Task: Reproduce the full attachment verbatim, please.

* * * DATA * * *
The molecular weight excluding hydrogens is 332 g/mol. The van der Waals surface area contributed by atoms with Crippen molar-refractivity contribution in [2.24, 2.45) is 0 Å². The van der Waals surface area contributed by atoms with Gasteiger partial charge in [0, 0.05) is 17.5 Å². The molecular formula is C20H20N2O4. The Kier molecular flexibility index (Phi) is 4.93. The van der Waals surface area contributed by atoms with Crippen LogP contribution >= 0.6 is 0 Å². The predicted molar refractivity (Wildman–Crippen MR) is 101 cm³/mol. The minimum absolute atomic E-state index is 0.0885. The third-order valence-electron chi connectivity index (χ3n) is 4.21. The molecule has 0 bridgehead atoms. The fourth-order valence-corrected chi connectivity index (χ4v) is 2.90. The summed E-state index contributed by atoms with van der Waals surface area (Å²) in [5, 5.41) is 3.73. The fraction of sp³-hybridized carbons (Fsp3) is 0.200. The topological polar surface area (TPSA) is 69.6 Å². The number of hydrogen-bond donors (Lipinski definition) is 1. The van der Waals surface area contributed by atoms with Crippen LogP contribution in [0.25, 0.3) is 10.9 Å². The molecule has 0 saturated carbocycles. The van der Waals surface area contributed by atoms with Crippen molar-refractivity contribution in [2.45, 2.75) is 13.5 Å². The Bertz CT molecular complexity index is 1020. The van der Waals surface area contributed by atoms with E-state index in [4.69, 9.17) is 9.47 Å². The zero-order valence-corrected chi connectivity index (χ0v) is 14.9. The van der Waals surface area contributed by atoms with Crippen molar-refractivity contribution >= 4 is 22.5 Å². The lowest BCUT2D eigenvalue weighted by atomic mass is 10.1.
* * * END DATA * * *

The molecular weight excluding hydrogens is 332 g/mol. The van der Waals surface area contributed by atoms with Crippen molar-refractivity contribution in [2.24, 2.45) is 0 Å². The van der Waals surface area contributed by atoms with Gasteiger partial charge in [0, 0.05) is 17.5 Å². The molecular formula is C20H20N2O4. The Kier molecular flexibility index (Phi) is 4.93. The van der Waals surface area contributed by atoms with Crippen LogP contribution >= 0.6 is 0 Å². The predicted molar refractivity (Wildman–Crippen MR) is 101 cm³/mol. The minimum absolute atomic E-state index is 0.0885. The third-order valence-electron chi connectivity index (χ3n) is 4.21. The molecule has 0 bridgehead atoms. The fourth-order valence-corrected chi connectivity index (χ4v) is 2.90. The summed E-state index contributed by atoms with van der Waals surface area (Å²) in [5, 5.41) is 3.73. The fraction of sp³-hybridized carbons (Fsp3) is 0.200. The topological polar surface area (TPSA) is 69.6 Å². The number of hydrogen-bond donors (Lipinski definition) is 1. The van der Waals surface area contributed by atoms with Crippen LogP contribution in [0.25, 0.3) is 10.9 Å². The molecule has 0 saturated carbocycles. The van der Waals surface area contributed by atoms with Crippen molar-refractivity contribution in [2.45, 2.75) is 13.5 Å². The Bertz CT molecular complexity index is 1020. The van der Waals surface area contributed by atoms with E-state index in [4.69, 9.17) is 9.47 Å². The zero-order valence-corrected chi connectivity index (χ0v) is 14.9. The van der Waals surface area contributed by atoms with Crippen molar-refractivity contribution >= 4 is 22.5 Å². The lowest BCUT2D eigenvalue weighted by atomic mass is 10.1.